Rough-stalked meadow-grass is a short to medium somewhat coarse perennial grass. It can be quite variable in form and appearance depending on the circumstances in which it is growing. Whilst young it grows as loose tufts. With a good supply of moisture it grows luxuriantly and spreads out with numerous slender creeping stolons. In dry conditions it remains short and tufted and the plants acquire a reddish purple tinge. Its flat or folded leaves are generally low to the ground often mixed at the base of other grasses. Its flowering stems are slightly rough to touch (hence name) and can rise up to 60cm with branched heads; these are green and closed in moist conditions, open and tinged red in dry conditions.
Rough-stalked meadow-grass is an adaptable species capable of growing in a very wide range of habitats. It is found in grassland including meadows, pastures and rough verges. It grows well in wet ground in marshes and beside ponds, ditches and streams. It can survive drought in dry soils and on walls. It can regenerate from buried shoots after disturbance in waste ground and as a weed of cultivated land. It is also tolerant of moderate shade so also grows around open woodland, hedgerows and scrub. It grows most prolifically on damp fertile neutral soils.
Rough-stalked meadow-grass can be sown at any time of year when conditions are suitable. It is capable of rapid germination and quick establishment over a wide range of soil temperatures. In good soil it can be quite competitive during establishment, potentially smothering weeds and slower growing wild flower seedlings. For this reason it is not included as a component in most wild flower seed mixtures.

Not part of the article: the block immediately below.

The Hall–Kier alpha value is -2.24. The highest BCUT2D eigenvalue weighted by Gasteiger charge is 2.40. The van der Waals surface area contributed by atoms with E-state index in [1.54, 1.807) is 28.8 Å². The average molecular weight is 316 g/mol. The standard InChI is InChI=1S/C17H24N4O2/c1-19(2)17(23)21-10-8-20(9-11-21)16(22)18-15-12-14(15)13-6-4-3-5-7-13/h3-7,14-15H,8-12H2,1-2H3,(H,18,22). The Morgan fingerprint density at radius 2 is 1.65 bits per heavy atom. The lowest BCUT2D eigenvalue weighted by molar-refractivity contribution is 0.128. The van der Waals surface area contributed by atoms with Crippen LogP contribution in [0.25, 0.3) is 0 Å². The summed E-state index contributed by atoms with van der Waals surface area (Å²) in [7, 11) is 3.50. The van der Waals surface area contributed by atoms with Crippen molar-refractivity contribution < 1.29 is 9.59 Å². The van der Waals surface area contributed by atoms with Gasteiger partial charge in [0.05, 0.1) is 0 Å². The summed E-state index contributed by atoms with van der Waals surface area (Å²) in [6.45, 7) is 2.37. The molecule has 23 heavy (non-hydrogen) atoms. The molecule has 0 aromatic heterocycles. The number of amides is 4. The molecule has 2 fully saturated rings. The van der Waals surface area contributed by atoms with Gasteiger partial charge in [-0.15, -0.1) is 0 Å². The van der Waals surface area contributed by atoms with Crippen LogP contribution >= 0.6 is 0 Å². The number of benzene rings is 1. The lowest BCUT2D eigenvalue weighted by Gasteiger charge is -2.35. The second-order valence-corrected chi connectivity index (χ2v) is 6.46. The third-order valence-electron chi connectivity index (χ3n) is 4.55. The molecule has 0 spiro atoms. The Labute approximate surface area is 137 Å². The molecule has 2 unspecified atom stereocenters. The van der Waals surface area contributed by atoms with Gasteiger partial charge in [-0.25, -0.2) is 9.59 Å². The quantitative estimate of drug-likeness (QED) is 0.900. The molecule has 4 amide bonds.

Rough-stalked meadow-grass readily regenerates from self-sown seed, buried seed in the soil, creeping stolons or detached shoot fragments. Its wide distribution throughout Britain combined with this ability to naturally regenerate does mean it is very likely to naturally colonise sown grassland without being a part of the original seed mix.
Once established in mixed grassland it grows out down at the base of the sward, creeping to colonise any gaps. It persists as an under-storey plant able to tolerate shading from taller grasses and herbs, and only rarely, if ever, becomes dominant.
In spite of its name rough-stalked’ both its leaves and stems are highly palatable to livestock and it was once added to agricultural grass seed mixtures as a ‘bottom grass’ for meadows and pastures. In good moist soils it can also produce a useful quantity top growth which is easy to mow with a scythe to produce hay which old texts describe as “of the finest quality”. It is a component of our old fashioned grazing mix EG27.
It is a moderately shade tolerant grass, so whilst it is not the finest leaved grass, it is nonetheless a useful component of lawn seed mixtures for shade (especially damp shade), and is a component of our EG23 Shade tolerant turf mix. It has limited tolerance to either very close mowing or trampling, particularly with restricted light, so should be mown carefully and not too short. In shade it will also lack the energy to push through leaf litter so autumn leaf fall should be collected and removed.